The eleventh, L, is composed of three narrow long Bolsters, two of which intersect each other like St. Andrews Cross, and the other, which you see vertically situate, cuts the other at acute Angles, they are successfully apply'd in this order in Ancurisinæ and Varices [veins]; because that having three Bolsters in the middle, they they more compress the Place where the Vessel is open or relaxed.

The twelfth, M, is a round Bolster, of which sort there are some as perfectly round as Balls; and others which are only so on one side like half Globes; Both the one and the other are put under the Arm-pits, before making the Bandage, after the Reduction of a luxated Shoulder; one of them is also clap'd into the Hands of those who have dislocated or broken their Arm Bones.

To conclude, these last are little Bolsters, some of which, N, N, are thick and square, to be apply'd after Bleeding in the Arm or Foot. The two O, O, are long; they are used with Ligatures of the Vessels to tie the Thread upon; and the two others, P, P, are rolled and very small, in order to be employ'd in Sutures, and particularly those of a Tendon."1

1 Pierre Dionis, A course of chirurgical operations: demonstrated in the royal garden at Paris. 2nd ed., p. 29-30

Bolsters in Surgery

Like every other type of dressing we've looked at, bolsters were used in several different surgeries and dressings of various wounds. While they appear repeatedly in fractures and luxations, let's look at another interesting surgery here.

Bolsters in Surgery: Head Wounds

As mentioned in the previous chapter, trepanning involves making a hole in the skull to relieve pressure on the brain. When bolsters or compresses are mentioned in this operation, they are usually recommended during the second dressing - the dressing after the operation has taken place.

Military surgeon Richard Wiseman uses them on the second dressing following trepanation of a ten year-old boy who was "struck down by a blow of a Cudgel on his Head"1. He explains that he "drest up the Bone with Trepanned skull
Photo: Wolfgang Sauber
Trepanned skull from the Museo del Sitio in Monte Albán
liniment. Arcei warm, so as to give way to the Lips [of the wound] to fall in; I desiring no more Opening than was necessary for discharge of the Matter from within. Over these Dressings, I applied empl. diachalcith. malaxed cum ol. ros & aceto [a plaster of oil, litharge and copper salts kneaded with rose and olive oils], and with Compress and Bandage concluded the second Dressing."2 Here Wiseman has outlined a typical wound dressing involving a plaster - 1. The Plaster, 2. A bolster/compress of the same type, but slightly larger and 3. Bandages to hold the dressing.

Sea surgeon John Moyle used compresses in dressing fractures of the skull. One case involved the treatment of a skull fracture to a "Mariner, aged about 34 Years, [which] happened by Violent Stroke with an Iron Crow (in Boarding of the Enemy)"3. During the third dressing, Moyle desired a "perfect Digestion [formation of pus in the wound], [so] I dressed it the third time, after the same manner; only I added a Compress on the digestive Dossels and Cataplasm... and made the Bandage over as before."4

While that case didn't actually require trepanning, another, similar case did. Moyle was treating a "Young Sailor [who] running hastily in at the Steerage door, and hitting his Head violently against a cross Beam, was struck down backward, and receiv’d a severe Bruise on the Sinciput [front of the skull], near the Coronal Suture Scalp Incision by Hieronymus Bosch
Scalp Incision from The Stone Cutting by Hieronymus Bosch
(13th - 14th century)
"5. Moyle dressed it as before, but "two or three days after the Man complain'd of an exceeding great Pain in his Head: this Pain increasing so, that he had no rest Day nor Night."6

Moyle "prevailed with the Man to let me make incision [in his scalp], and see [if he could detect damage to the skull]; to which the Man consented. So I made decussate Incision [an incision in the form of an 'X'], and turned up the Angles, and razed off the Pericrane [cut the Periosteum - the membrane lining the outer surface the skull], and gave it a restringent [tissue drawing] Dressing at this time of Pulv. Galeni [made from berberis berries], &c. and put it on a Compress, expressed out of acet. Vini [vinegar], and bound it up."7 This failed to solve the problem, so Moyle resorted to trepanning which appeared to work.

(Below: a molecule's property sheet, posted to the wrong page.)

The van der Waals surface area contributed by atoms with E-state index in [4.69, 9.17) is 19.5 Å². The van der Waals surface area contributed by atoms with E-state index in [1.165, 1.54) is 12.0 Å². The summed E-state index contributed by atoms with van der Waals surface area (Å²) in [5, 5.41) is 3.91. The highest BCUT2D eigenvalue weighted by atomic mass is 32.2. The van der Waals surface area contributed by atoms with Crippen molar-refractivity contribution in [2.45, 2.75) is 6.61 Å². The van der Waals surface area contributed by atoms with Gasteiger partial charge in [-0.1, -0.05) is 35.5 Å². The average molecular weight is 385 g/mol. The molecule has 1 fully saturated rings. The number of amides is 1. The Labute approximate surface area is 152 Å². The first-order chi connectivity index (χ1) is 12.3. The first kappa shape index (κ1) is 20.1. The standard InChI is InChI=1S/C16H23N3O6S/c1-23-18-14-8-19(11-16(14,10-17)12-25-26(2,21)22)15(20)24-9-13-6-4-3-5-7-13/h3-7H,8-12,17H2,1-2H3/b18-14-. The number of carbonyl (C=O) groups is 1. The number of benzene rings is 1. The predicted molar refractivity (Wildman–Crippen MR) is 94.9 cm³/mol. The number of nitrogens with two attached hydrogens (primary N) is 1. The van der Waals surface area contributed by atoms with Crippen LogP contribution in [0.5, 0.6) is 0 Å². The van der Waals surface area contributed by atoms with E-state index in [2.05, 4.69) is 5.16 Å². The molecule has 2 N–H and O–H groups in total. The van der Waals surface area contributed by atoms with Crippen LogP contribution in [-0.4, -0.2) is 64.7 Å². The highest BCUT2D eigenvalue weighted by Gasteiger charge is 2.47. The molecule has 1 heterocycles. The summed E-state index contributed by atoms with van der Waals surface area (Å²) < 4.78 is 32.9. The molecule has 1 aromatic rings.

Sea surgeon John Atkins reports another head wound case that involved "a Lad that had fell from the Main-Yard of a Ship, and who was supposed to have fractured the Skull, he having vomited, bled at the Nose and Ears, and besides lay speechless and insensible."8 Atkins cut open the scalp, but did not find a fracture in the skull, despite using "a cross Incision a considerable Length"9.

Trepanning, Pare
Trepanning, from The Workes of That
Famous Chirurgeon Ambroise Pare
by Ambroise Paré, Frontispiece (1649)
The patient continued to remain in the same state, so Atkins trepanned the wound despite finding no reason to do so. Then he dressed the wound with "a Sindon [medicated linen rag put into a trepanned hole] out of Sp. Vini. [rectified spirit distilled from wine] and Mell. Rosar. [honey and rose water] a little Ball of the same to fill the Perforation; and all the rest of our Dressings Dossils of dry Lint, excepting only a large Pledgit spread with Liniment, for the easier bringing them off, Compress, and Bandage."10

While that shows the use of the compress in this operation, the patient still was not recovering. Atkins had not really found the problem, as he explains. "About a Week after, the Patient having been often observed to lift his Hand toward the hinder Part of his Head, we found there, on Search, a Tumor with Matter collected in it, as appeared on opening; and what was more surprizing, a Fracture that gaped wide enough to pass a Probe through, and stretching a great Length on the Os Occipitis [occipatal bone located at the back of the head]"11

He trepanned again, this time at the back of the skull, but the patient eventually died. Atkins reveals why, explaining that upon "opening the Skull, the Fracture was found to be the whole Length of the Occipital Bone; and inside the Membranes abundance of fœtid Matter."12 Unfortunately for this lad, even the best surgeon can't win them all.

1 Richard Wiseman, Of Wounds, Severall Chirurgicall Treatises, p. 392; 1 Wiseman, p. 392; 3 John Moyle, Memoirs: Of many Extraordinary Cures, p. 1; 4 Moyle, p. 6; 5 Moyle, p. 18; 6,7 Moyle, p. 19; 8,9,10 John Atkins, The Navy Surgeon, p. 91; 11,12 Atkins, p. 92